A North Vancouver man is calling for change after his mother was forced to lie injured on the street for more than five hours before paramedics arrived.
It’s the latest in a series of public cases that show BC Emergency Health Services falling behind amid a paramedic shortage and spike in demand.
Mathieu Leclerc said his mom fell from her bicycle while riding on Argyle Avenue in Ambleside around 7:30 p.m. Friday.
“She fell on her leg and from that point, she wasn’t able to move anymore,” he said.
His dad called 911 to request an ambulance. Leclerc arrived 40 minutes later, surprised to see his mother still on the ground with no first responders in sight.
It was another 45 minutes before members of West Vancouver Fire and Rescue, who had only just been tasked, arrived on the scene. They provided some measures to comfort Leclerc’s mom, including nitrous oxide, but fire crews in B.C. are not cleared to transport patients to hospital and so they too were forced to wait.
Leclerc said they tried to move his mom into his vehicle so he could do the job himself, but even the slightest movement was “excruciating” for his mom. Everyone at the scene felt helpless, Leclerc said, although there were some very compassionate bystanders who helped his mom so she would be comfortable.
“You wouldn’t expect random people to do this, but they were just so helpful,” he said
By the time an ambulance arrived, it was 12:45 a.m. – more than five hours since they called for help.
While his mom understood that calls for life-threatening illness and injury must take priority, Leclerc said the system is clearly broken.
“She obviously thinks that it took too long. She shouldn’t have been on the ground for five hours in a populated area, in such a developed nation,” he said. “I’d like to know that help is available when you call 911. If you are in a serious situation, and you can’t get that help, I think that’s the most devastating thing that could happen to a person.”
North Vancouver-Seymour MLA Susie Chant, a registered nurse outside of politics, was shocked to hear about Leclerc’s mother’s wait.
“That is terribly distressing,” she said. “I have waited with my mom for an ambulance and it’s the longest [wait] of your life.”
Chant said the province has been hiring more paramedics but it will still be some time before they are fully deployed, and demand for services remains extremely high.
“We have more people on the front line. We’ve hired more people in dispatch. We have done that; however, it is not sufficient to fill the gaps that are already in place, let alone to enhance the numbers as yet. It takes a while for people to train,” she said. “I do recognize that we really are in a perfect storm right now with the EHS system. We’re dealing with the aftermath of COVID. We have the opioid crisis. We’re dealing with the heat issues and we’re dealing with a whole bunch of front-line clinicians who are tired.”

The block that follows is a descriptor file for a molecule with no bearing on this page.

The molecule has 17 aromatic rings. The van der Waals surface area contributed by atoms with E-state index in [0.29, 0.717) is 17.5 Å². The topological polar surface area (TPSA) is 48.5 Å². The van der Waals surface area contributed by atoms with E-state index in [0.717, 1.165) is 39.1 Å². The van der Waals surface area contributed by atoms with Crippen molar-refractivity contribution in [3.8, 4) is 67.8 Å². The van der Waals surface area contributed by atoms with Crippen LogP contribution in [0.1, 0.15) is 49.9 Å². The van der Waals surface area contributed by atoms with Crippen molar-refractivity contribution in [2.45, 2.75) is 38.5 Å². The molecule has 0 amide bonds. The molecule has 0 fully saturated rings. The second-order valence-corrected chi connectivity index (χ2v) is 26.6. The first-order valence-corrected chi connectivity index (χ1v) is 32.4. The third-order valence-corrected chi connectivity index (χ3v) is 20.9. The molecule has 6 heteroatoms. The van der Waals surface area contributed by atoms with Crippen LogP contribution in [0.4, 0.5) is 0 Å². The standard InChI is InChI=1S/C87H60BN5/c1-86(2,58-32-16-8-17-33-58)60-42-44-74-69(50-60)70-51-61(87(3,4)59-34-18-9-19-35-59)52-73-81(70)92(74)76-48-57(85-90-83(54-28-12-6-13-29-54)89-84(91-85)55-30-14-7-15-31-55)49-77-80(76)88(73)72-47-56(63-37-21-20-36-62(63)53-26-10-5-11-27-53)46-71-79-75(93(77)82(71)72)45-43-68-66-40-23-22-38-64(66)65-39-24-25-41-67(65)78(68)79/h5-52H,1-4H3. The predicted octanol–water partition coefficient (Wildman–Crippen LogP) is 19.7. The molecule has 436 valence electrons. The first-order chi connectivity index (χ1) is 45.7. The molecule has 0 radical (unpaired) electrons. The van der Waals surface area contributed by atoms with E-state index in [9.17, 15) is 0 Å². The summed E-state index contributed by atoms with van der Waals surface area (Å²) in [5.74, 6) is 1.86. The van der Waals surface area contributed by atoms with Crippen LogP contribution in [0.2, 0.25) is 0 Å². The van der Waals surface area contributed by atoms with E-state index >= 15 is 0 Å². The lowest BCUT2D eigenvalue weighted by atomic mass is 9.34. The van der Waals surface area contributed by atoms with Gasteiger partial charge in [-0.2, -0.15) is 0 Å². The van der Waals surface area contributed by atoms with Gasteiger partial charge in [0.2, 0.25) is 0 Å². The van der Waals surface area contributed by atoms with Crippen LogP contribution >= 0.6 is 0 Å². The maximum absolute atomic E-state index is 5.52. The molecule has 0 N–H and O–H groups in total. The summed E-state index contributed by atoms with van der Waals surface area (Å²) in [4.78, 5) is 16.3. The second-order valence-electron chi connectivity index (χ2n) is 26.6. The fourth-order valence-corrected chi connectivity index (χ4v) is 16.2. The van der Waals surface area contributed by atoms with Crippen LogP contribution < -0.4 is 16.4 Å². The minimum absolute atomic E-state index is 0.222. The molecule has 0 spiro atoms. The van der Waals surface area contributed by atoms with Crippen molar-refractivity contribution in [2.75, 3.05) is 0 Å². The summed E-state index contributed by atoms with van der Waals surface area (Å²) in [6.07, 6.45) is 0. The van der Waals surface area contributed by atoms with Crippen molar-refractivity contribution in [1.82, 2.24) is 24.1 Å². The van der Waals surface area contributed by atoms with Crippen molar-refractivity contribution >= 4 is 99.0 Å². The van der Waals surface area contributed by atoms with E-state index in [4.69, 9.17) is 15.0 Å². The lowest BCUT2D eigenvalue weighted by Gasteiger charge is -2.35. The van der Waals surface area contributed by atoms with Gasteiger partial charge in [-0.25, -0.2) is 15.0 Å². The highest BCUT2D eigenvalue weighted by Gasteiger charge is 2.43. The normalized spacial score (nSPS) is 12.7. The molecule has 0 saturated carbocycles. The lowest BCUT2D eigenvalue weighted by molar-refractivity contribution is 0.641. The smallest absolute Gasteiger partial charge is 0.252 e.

Speaking on the condition anonymity because they could be fired for speaking publicly, a paramedic familiar with the situation said the delay was almost certainly due to all of the North Shore’s ambulances being redeployed to Burnaby and Vancouver, which they are increasingly tasked to do since BC EHS closed their North Burnaby station.
“The (North) Shore is literally left without ambulance coverage and then they scramble to rush cars from St. Paul’s, VGH and Burnaby, or down from the Sea to Sky corridor, to clear and respond to calls as we are now unavailable,” they said. “There are shifts when I don’t make a single trip to Lions Gate Hospital.”
The paramedic said the province’s promise of hiring more paramedics “somewhat of an illusion.” None of the new crews will be in Metro Vancouver, they said, and most of them will be absorbed into a new scheduling system rather than sent to where they are needed most
“We are being worked into the ground, as more and more people reach their limits and become burnt out. Both mental and physical injuries amongst staff are skyrocketing and those of us who show up day-in, day-out are being worked even harder,” they said.
Even if there is no simple way to quickly staff up on paramedics, Leclerc said fire departments should be trained and authorized to take patients like his mom to the hospital.
“This would have been solved within the first few minutes and it wouldn’t have taxed the system like this,” he said.
As of Monday, Leclerc said they still did not know the extent of his mom’s knee injury, but he said she is currently using a wheelchair and walker to get around.
Later that night, West Vancouver Mayor Mary-Ann Booth condemned the reports of increasing wait times. Booth said she had heard reports of people waiting up to 11 hours for an ambulance and, in her discussions with fellow mayors, every community is facing similar shortages.
“We’re in a crisis. The Mayor’s Council is on this. If we have to camp out on the legislature to speak to the province, we will. We have to get a response. Either pay us to deal with it at the local level, or fund the ambulance properly,” she said. “This is unacceptable. It’s on our radar, big time.”
BC Emergency Health Services did not respond to a request for comment.